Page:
Care should be taken when colour grading set coloured diamonds. As you can see by this example, the setting can influence the face up colour of the diamond – in this case enhancing the yellow – giving the appearance of a far stronger colour.


Prices have especially increased in the pink diamond market, this is also due to the closure of the Argyle Diamond Mine in Western Australia.

An example of the increase in price would be a 2010 Argyle #51 tender diamond 1.17cts 1PP (purplish pink) P1 round brilliant cut — this diamond was released onto the market at wholesale in Australia in February 2011 and, over a six year period, it increased in wholesale value by 58%.

This requires a valuer to carefully examine and research what is happening within the market at the time of valuation and correctly prepare documents for the purpose and function required. This can prove difficult at times because of the limited supply now available. Therefore, when quoting for this type of work, the valuer will need to take into consideration the extra time it will take to perform the valuation or report.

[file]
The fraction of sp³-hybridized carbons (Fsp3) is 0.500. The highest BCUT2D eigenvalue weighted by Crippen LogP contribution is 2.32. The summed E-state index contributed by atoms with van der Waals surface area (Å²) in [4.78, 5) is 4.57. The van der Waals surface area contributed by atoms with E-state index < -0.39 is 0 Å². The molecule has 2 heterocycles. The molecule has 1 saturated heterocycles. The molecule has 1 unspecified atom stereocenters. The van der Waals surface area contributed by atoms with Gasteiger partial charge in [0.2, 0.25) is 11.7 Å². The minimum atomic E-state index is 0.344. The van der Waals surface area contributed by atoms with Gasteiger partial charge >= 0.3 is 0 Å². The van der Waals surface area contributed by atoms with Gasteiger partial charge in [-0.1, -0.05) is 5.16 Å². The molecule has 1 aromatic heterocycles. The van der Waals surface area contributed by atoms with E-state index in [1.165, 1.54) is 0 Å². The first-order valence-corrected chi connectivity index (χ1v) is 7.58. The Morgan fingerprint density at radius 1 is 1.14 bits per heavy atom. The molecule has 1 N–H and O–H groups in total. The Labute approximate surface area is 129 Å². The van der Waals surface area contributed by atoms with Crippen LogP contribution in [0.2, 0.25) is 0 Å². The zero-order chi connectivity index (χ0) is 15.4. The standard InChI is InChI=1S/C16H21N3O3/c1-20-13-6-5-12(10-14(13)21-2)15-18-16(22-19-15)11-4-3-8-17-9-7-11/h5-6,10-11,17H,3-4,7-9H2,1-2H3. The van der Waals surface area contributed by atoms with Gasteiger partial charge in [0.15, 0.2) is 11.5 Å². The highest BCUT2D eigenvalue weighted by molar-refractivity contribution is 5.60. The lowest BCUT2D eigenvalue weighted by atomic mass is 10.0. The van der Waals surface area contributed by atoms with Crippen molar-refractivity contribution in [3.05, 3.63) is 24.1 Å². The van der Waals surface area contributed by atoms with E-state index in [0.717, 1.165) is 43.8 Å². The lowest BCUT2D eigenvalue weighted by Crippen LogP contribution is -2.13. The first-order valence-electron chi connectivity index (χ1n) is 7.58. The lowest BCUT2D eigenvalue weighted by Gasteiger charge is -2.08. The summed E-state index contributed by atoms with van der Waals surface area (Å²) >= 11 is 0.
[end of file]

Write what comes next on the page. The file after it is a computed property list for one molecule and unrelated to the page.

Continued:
The pink colour grade referred to above is linked to the Australian Argyle grading system, however, worldwide most people are more familiar with the GIA grading system (5). Argyle developed its own grading system when it became apparent that they had a relatively consistent supply of pink diamonds.

Argyle Pink Diamond Grading System
Fig.5 Argyle Pink Diamond Grading System.

The GIA colour grading system is vastly different as it uses a word description.

GIA v Argyle systems
Guide only to compare the two systems using straight pink only as the colour